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Sabbatical Report–spring 2019

By Jjaramillo @johnpjaramillo
sabbatical report–spring 2019

John Paul Jaramillo's debut story collection The House of Order was named a 2013 Int'l Latino Book Award Finalist, and his most recent work Little Mocos is now available from Twelve Winters Press. In 2013 Latino Boom: An Anthology of U.S. Latino Literature listed Jaramillo as one of its Top 10 New Latino Authors to Watch and Read. He is currently a professor of composition and literature at Lincoln Land College-Springfield, Illinois. View all posts by john paul jaramillo


Name: John Paul Jaramillo
Rank: Professor, English
School: Arts and Humanities, Lincoln Land Community College
Duration of Sabbatical: One Semester, Spring, 2019

Brief Summary of Original Plan

The primary reasons for my proposed sabbatical were to develop and craft my own fiction and creative nonfiction, to research teaching methods for non-English-majors, and to attend a conference and workshop, such as the 2019 Santa Fe Writer's Lab and Black Lawrence Press' yearlong online fiction workshop.

Where Sabbatical Was Spent

Santa Fe Writer's Lab-Santa Fe, New Mexico

Colorado State University-Pueblo-Pueblo, Colorado

Lincoln Land Community College, Springfield, Illinois (In my office writing and working on my online workshop, attending meetings at LLCC with new Interim Dean.)

Summary of Sabbatical Activities

sabbatical report–spring 2019
To support my own writing as well as learn from advanced editors, I began the sabbatical working via email with the writer and editor Tracy DeBrincat on a new writing project, a novel entitled Carlos Montoya. This was an incredible opportunity for consultation and was a big part of my sabbatical's focus. We exchanged emails and worked, chapter by chapter, to improve the draft. It was humbling to act as a student again and gave me the perspective of being an online student, completing assignments, and defending rhetorical choices.

In January of 2019 I also met with Juan Morales at Colorado State University-Pueblo to discuss the independent publication he edits, Pilgrimage Magazine. This meeting follows years of trying to grow the creative writing offerings here at LLCC. The Lincoln Land Review I worked on nearly ten years ago was intended to be run as a student led publication but again the issue of a lack of English majors on campus was an issue. After speaking with Professor Morales to discuss his publication, I was informed about the organization and structure of his publication, the editorial board and reporting structure. I also learned the publication has regularly featured contests and guest judges to promote the site and publication. The readings are held off of the school's campus to promote within the community. It would be my hope to employ a structure similar to create a board of student and faculty editors to put together more of a magazine publication targeted to the community of Springfield and greater Illinois.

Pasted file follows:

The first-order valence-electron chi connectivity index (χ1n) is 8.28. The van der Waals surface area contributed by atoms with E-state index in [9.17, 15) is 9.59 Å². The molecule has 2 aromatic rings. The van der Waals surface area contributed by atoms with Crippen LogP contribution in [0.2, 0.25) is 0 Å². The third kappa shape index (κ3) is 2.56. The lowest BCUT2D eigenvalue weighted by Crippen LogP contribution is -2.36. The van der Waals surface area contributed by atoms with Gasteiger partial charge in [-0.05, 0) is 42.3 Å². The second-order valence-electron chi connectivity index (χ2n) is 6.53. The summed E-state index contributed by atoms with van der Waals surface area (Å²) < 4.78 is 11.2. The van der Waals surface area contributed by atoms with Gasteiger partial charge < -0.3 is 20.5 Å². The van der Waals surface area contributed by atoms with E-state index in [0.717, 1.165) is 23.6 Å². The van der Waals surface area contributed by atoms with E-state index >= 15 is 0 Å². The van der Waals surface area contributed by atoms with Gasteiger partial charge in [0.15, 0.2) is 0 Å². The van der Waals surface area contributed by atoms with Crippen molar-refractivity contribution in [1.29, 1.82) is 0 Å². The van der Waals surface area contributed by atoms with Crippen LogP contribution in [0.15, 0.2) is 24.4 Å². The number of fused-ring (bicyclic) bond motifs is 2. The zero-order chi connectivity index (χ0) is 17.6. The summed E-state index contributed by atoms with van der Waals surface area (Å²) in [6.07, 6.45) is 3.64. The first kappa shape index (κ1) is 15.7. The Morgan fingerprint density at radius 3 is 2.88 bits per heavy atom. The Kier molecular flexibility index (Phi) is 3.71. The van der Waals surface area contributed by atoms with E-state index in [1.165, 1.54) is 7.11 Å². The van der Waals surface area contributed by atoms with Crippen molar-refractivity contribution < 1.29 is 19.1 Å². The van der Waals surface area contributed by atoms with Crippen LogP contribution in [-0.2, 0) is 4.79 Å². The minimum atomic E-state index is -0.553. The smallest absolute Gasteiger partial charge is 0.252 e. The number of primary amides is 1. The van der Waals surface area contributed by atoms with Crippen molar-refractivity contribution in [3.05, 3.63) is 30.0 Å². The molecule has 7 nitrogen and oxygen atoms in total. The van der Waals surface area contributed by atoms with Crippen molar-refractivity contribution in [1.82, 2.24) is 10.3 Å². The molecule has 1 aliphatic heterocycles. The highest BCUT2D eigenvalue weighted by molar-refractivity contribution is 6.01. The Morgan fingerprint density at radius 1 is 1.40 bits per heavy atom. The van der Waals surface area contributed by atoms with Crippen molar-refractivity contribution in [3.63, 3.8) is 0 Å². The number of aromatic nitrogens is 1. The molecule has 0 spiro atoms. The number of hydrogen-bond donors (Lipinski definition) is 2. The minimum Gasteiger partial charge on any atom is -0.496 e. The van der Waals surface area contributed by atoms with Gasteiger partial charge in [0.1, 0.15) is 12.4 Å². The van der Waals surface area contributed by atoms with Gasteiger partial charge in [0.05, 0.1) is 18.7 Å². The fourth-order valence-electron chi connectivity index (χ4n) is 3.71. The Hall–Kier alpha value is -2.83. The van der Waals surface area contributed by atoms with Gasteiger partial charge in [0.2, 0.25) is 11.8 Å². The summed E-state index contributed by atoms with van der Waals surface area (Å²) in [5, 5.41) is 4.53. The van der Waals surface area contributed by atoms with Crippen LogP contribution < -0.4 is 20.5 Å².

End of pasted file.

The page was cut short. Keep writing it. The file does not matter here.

After the Spring semester, I participated in the 2019 Santa Fe Writer's Lab, which was

sabbatical report–spring 2019
held at the Carmelite Monastery in Santa Fe New Mexico. There I worked with two well-known writers and teachers of writing: Natalie Goldberg and Rob Wilder. Both represent wildly different styles of teaching. I had the opportunity to meet individually with them regarding my own manuscripts, as well as experience lectures and writing workshop hybrids focusing on other student's manuscripts. Each morning I attended the readings of the participating and visiting non-fiction and fiction writers. I attended early morning meditation and writing sessions as well.

The techniques taught were much different than the techniques I learned as an MFA

sabbatical report–spring 2019
student and student teacher in a competitive MFA program which stressed product over process in many ways. In Goldberg's workshops, we employed what Natalie Goldberg calls "the beginner's mind" or "shoshin," a concept she has taken from her nearly thirty years of Buddhist training and meditation. This was completely unique to the more academic and stress inducing atmosphere of most classrooms. The workshop was from the point of view of approaching the teaching of writing from a more beginner perspective. Rob Wilder has an MFA degree and teaches at a private school and Natalie Goldberg is a Buddhist living and working as a writer and not teaching in a college. And though they had very different perspectives on the teaching of writing, they complimented one another on the subject of making writing and journaling less intimidating. Wilder spoke very eloquently about his concerns with education as a product and schools as assembly lines. Natalie Goldberg also spoke on the subject of computer drafting versus the basics of diving deep into thoughts with pen and paper. One of the reasons I attended was to experience the dialogue on approaching writing as a beginner no matter the writer's experience or educational level.